Temporary Floor Protection – A Product Guide

Your floors need special protection when undergoing remodeling, throughout new development, moving heavy furniture or equipment, and for other events beyond day-to-day use. Protecting flooring makes sense and saves money. A spill of paint, the drop of a hammer, a scratch from heavy furniture can price 1000’s of dollars in replacement and repair costs. This article describes surface protection products for floors with the intention to make informed choices on one of the best product to make use of for your needs.

Types of Protection Packaging:

Floor protection products are commonly packaged as either:

(1) Products by the roll: These embrace widespread adhesive films, rolled paper products and rolled textile protection. Protective materials purchased by the roll are commonly measured in thickness by mils (e.g., 2.5 mils thick up to forty eight mils thick).

(2) Products by the sheet: These embrace corrugated plastic, masonite, and other inflexible protection. Protective supplies purchased by the sheet are commonly measured in thickness by the inch (e.g., 1/4-inch thick) and usually come as four toes by eight feet.

Type of Flooring Protection:

Paper

Paper protection is suitable for all hard surfaces and resilient surfaces but does not work well to protect carpets as it can tear when flexing under footsteps. Paper products are breathable in order that glue fumes and cement curing vapors can escape. One disadvantage to paper products as they require tapes to safe them to flooring and tapes can usually go away adhesive residue when removed. Widespread paper protection products embody:

· A coated compressed paper board 38 mils thick that’s breathable, water-proof and made from recycled paper.

· Kraft paper is a lightweight brown paper that’s inexpensive but doesn’t afford any impact protection and might easily tear

· Scrim paper might incorporate coatings or reinforcements to make them water resistant as well as scrim threads to bolster the paper and prevent tearing. These improved papers are longer lasting than common Kraft paper or rosin paper nevertheless they are additionally too thin to supply much impact protection.

· Rosin paper is thicker than Kraft paper and could be very low cost. Rosin paper is recycled, felt paper that ranges from 9.0 to 11.5 mils thick. The large drawback of utilizing Rosin paper is that it might cause a permanent stain if the paper gets wet. Rosin paper can even rip simply so it not usually really helpful for use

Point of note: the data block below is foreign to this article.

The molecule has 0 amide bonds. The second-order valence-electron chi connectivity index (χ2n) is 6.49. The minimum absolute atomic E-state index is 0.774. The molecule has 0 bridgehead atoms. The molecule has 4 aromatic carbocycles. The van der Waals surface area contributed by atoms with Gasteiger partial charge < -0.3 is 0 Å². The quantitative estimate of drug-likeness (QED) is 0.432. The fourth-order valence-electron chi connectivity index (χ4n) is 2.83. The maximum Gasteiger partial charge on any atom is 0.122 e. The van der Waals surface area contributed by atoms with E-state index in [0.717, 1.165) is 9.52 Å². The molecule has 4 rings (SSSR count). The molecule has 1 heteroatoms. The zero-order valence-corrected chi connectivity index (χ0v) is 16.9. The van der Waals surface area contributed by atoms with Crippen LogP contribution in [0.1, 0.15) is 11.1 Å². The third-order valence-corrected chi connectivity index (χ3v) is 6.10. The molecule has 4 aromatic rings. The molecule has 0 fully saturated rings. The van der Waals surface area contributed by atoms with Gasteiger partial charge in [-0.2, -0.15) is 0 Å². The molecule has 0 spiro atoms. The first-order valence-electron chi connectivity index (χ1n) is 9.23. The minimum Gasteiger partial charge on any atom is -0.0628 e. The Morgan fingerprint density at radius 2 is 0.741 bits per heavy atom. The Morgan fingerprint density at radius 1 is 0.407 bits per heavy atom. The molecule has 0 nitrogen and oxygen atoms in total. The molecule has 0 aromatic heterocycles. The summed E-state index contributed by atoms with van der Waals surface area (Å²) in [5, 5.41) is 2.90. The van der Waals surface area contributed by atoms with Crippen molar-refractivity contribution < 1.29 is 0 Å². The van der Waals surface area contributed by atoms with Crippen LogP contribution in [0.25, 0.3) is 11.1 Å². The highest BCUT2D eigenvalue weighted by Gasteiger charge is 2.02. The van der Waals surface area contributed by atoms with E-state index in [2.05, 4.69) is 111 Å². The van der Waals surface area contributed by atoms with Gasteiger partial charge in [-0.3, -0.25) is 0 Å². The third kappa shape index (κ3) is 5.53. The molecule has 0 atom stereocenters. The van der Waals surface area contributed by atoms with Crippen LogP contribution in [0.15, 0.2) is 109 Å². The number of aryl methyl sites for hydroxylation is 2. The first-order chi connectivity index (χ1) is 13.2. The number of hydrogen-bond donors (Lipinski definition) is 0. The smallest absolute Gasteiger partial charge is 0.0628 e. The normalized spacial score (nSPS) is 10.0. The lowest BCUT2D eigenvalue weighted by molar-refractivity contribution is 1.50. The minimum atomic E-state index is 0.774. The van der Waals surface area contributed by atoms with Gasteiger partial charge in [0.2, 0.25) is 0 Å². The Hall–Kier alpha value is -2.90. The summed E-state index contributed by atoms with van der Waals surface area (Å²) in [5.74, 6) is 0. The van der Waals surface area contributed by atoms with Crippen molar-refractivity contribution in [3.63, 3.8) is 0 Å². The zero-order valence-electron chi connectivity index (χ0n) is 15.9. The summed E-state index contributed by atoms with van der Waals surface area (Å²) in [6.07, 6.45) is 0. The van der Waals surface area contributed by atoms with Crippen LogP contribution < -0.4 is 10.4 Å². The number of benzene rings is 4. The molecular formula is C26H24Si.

· Corrugated cardboard rolls or sheets may also be used to protect flooring. Corrugate provides impact protection nevertheless it shouldn’t be coated with a water-resistant finish and should be kept dry at all times in order that it doesn’t disintegrate. Cardboard products are additionally available as single-, double-, and triple-walled corrugated cardboard sheets or as a fan-folded stack.

Polyethylene Film

Polyethylene (PE) films are sold as self adhesive rolled films various from 2.0 up to 3.5 mils in thickness. They trap any moisture from escaping so they should not be used on any floors that are curing. Two of the great benefits of polyethylene films are that films will flex and contour to allow them to be used on carpets as well as hard surfaces. These films don’t provide any impact protection and are normally rated for short term use of 30 to 90 days only. Polyethylene films are designed for one-time use and do not use recycled materials making them a poor alternative in maintainable protection. Protection films are available in quite a lot of adhesion “tack”. Hard surface protection films could have a decrease tack and shade than carpet protection which wants a more aggressive glue to hold onto carpet fibers successfully.

Wood Products

Plywood and Masonite are commonly used as protection on commercial projects with numerous foot traffic. Masonite is a wood product made from wood fibers unlike plywood which is an precise sheet of thin wood. Both plywood and Masonite are sold in the usual measurement of four ft by 8 feet and are more expensive per sq. foot than paper or polyethylene products. Masonite is commonly 1/8 or 1/4 inch thick. Plywood is commonly 1/4 inch to three/4 inch thick. Each products provide impact protection on quite a lot of floor types and provide adequate protection towards heavy equipment use or furniture moving. Both plywood and Masonite are breathable and reusable nonetheless they’re bulky to carry and store. These wood sheets ought to be used on top of a softer protection similar to a rolled textile as they easily scratch flooring. These sheets work well to protect carpet as they forestall wrinkles when rolling heavy loads over the carpet. Plywood and Masonite don’t provide moisture protection and may be harder to cut to size than other protection types.

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